Plaintiff CBG previously argued that this Court should instruct the jury on proximate causation in accordance with the language utilized by Judge Knox in Eastern Associated Coal Corp. v. Aetna Casualty & Surety Co., 475 F. Supp. 586 (W.D. Pa. 1979), aff'd in part and rev'd in part, 632 F.2d 1068 (3d Cir. 1980). However, on appeal, the United States Court of Appeals for the Third Circuit did not address that portion of Judge Knox's charge pertaining to causation, hence we are not bound by that particular language.

 Special interrogatory 2 (See Exhibit "A" attached), to the jury read: "Did CBG experience a loss in production sometime during the period between July 17, 1974 and November 17, 1974, which was directly caused by the July 17, 1974 train collision?" The jury answered this question in the affirmative, thus finding in favor of the Plaintiff CBG as to the issue of causation. Under these circumstances, Plaintiff certainly cannot rationally claim reversible error as to this portion of the Court's charge since the jury found completely in Plaintiff's favor as to the question of causation, because Plaintiff proved to the satisfaction of the jury (See answer to interrogatory 2 on Exhibit "A") that Plaintiff's damages (as computed on Plaintiff's Exhibit 102 and which was admitted in evidence) flowed directly from one and only one cause, namely, the loss of use of certain ore railroad cars that were destroyed and/or damaged in the aforementioned train collision. The Plaintiff's proof submitted in this subject case supported one and only one theory of loss.

 At trial, Plaintiff's computation of loss was based solely on the lost capacity of the ore cars. See Plaintiff's Exhibit 102, "Computation of Loss", which set out in complete detail the Plaintiff's theory and computation of its claimed loss. This was the only theory of recovery advanced by Plaintiff CBG throughout trial which was supported by competent evidence, and as we have previously pointed out, the jury found in Plaintiff's favor as to their only theory of lost production. Plaintiff's calculation of damage was based on the amount of tonnage that could not be trammed as a result of the decreased number of ore cars available after the train collision, and, there was simply no evidence in the record which would have supported Plaintiff's requested charge on concurring causation. The charge of this Court adequately covered the one and only theory of relief presented to the jury by the Plaintiff, and the jury found in the Plaintiff's favor on the issue of causation. Under these circumstances, the plaintiff certainly has no cause to complain.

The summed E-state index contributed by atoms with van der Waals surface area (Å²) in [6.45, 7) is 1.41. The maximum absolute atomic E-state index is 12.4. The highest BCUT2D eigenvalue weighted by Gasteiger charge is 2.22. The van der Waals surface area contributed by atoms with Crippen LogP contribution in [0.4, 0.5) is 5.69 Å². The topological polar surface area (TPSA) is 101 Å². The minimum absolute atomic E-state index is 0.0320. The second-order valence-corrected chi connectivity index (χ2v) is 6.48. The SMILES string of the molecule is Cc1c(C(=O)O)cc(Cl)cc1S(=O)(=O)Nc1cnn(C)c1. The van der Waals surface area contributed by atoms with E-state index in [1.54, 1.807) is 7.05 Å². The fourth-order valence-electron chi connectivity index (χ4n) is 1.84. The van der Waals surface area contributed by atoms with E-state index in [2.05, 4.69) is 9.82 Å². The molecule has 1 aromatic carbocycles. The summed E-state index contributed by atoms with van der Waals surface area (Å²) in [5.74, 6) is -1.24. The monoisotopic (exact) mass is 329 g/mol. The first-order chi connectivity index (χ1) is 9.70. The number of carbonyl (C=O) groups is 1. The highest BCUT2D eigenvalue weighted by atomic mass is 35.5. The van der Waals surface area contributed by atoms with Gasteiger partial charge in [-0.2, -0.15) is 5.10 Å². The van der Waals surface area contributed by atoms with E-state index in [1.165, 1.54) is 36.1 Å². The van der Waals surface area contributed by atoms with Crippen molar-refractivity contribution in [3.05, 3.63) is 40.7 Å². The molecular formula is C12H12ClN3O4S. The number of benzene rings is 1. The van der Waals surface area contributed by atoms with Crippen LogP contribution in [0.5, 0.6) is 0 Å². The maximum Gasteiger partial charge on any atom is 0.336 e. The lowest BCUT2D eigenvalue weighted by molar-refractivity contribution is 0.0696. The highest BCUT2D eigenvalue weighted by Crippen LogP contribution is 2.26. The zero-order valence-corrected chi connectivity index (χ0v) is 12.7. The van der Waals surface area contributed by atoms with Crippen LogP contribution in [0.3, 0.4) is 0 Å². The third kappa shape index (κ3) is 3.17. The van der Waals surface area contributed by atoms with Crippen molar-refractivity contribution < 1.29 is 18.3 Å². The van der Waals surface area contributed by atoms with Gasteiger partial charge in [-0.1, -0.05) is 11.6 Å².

Moreover, since insurance is a matter of contract, the parties to a policy of insurance are free to agree to any conditions which are reasonable as long as they are not contrary to public policy. Thus the parties may by agreement contract as to choice of law provision, statutes of limitation which are less than those granted by substantive law, and the quantum of proof necessary for recovery under the terms and conditions of the policy of insurance. See, e.g., 13 Pa. C.S.A. § 1105(a) (Under UCC parties may agree as to the applicable law); Marshall v. Aetna Casualty and Surety Co., 643 F.2d 151 (3d Cir. 1981) (Contractual provision limiting time for suit on insurance contract is valid even if shorter than time provided by otherwise applicable statute of limitations); Fratto v. New Amsterdam Casualty Co., 252 A.2d 606, 434 Pa. 136 (1969) (Insurer may properly include in contract of insurance provisions setting time limits on commencement of suits). See also 19 P.L.E. Insurance § 418.